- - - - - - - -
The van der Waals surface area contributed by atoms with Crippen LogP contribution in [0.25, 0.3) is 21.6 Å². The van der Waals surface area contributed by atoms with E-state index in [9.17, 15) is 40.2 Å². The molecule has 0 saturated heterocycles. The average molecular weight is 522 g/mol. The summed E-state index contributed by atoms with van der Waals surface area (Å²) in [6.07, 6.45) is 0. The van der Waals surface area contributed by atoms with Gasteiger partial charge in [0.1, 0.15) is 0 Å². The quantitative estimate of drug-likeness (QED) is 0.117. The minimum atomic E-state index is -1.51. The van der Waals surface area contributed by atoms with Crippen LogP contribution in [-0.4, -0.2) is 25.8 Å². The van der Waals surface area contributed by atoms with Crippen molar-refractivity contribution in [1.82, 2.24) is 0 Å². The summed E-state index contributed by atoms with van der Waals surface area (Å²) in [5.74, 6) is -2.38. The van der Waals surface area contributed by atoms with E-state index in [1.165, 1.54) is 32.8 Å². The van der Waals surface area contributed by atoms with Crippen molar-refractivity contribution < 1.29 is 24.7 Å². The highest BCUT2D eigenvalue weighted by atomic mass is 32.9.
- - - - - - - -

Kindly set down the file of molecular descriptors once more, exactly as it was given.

The van der Waals surface area contributed by atoms with Crippen LogP contribution in [0.25, 0.3) is 21.6 Å². The van der Waals surface area contributed by atoms with E-state index in [9.17, 15) is 40.2 Å². The molecule has 0 saturated heterocycles. The average molecular weight is 522 g/mol. The summed E-state index contributed by atoms with van der Waals surface area (Å²) in [6.07, 6.45) is 0. The van der Waals surface area contributed by atoms with Gasteiger partial charge in [0.1, 0.15) is 0 Å². The quantitative estimate of drug-likeness (QED) is 0.117. The minimum atomic E-state index is -1.51. The van der Waals surface area contributed by atoms with Crippen LogP contribution in [-0.4, -0.2) is 25.8 Å². The van der Waals surface area contributed by atoms with Crippen molar-refractivity contribution in [1.82, 2.24) is 0 Å². The summed E-state index contributed by atoms with van der Waals surface area (Å²) in [5.74, 6) is -2.38. The van der Waals surface area contributed by atoms with E-state index in [1.165, 1.54) is 32.8 Å². The van der Waals surface area contributed by atoms with Crippen molar-refractivity contribution < 1.29 is 24.7 Å². The highest BCUT2D eigenvalue weighted by atomic mass is 32.9.